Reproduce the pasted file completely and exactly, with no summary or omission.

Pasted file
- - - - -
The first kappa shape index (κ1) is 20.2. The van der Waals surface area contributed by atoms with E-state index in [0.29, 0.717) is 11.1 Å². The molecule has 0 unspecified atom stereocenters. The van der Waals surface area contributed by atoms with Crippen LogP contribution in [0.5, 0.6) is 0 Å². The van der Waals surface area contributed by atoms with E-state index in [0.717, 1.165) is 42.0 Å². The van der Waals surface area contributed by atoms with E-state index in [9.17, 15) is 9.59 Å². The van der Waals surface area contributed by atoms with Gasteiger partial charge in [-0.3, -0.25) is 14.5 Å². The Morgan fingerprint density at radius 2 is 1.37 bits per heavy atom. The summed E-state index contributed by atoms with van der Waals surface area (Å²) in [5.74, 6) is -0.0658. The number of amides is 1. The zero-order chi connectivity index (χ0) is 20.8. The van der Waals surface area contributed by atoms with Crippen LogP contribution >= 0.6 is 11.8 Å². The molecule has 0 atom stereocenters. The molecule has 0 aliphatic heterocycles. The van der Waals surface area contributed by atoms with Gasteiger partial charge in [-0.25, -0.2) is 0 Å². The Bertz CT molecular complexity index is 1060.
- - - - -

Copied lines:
The first kappa shape index (κ1) is 20.2. The van der Waals surface area contributed by atoms with E-state index in [0.29, 0.717) is 11.1 Å². The molecule has 0 unspecified atom stereocenters. The van der Waals surface area contributed by atoms with Crippen LogP contribution in [0.5, 0.6) is 0 Å². The van der Waals surface area contributed by atoms with E-state index in [0.717, 1.165) is 42.0 Å². The van der Waals surface area contributed by atoms with E-state index in [9.17, 15) is 9.59 Å². The van der Waals surface area contributed by atoms with Gasteiger partial charge in [-0.3, -0.25) is 14.5 Å². The Morgan fingerprint density at radius 2 is 1.37 bits per heavy atom. The summed E-state index contributed by atoms with van der Waals surface area (Å²) in [5.74, 6) is -0.0658. The number of amides is 1. The zero-order chi connectivity index (χ0) is 20.8. The van der Waals surface area contributed by atoms with Crippen LogP contribution >= 0.6 is 11.8 Å². The molecule has 0 atom stereocenters. The molecule has 0 aliphatic heterocycles. The van der Waals surface area contributed by atoms with Gasteiger partial charge in [-0.25, -0.2) is 0 Å². The Bertz CT molecular complexity index is 1060.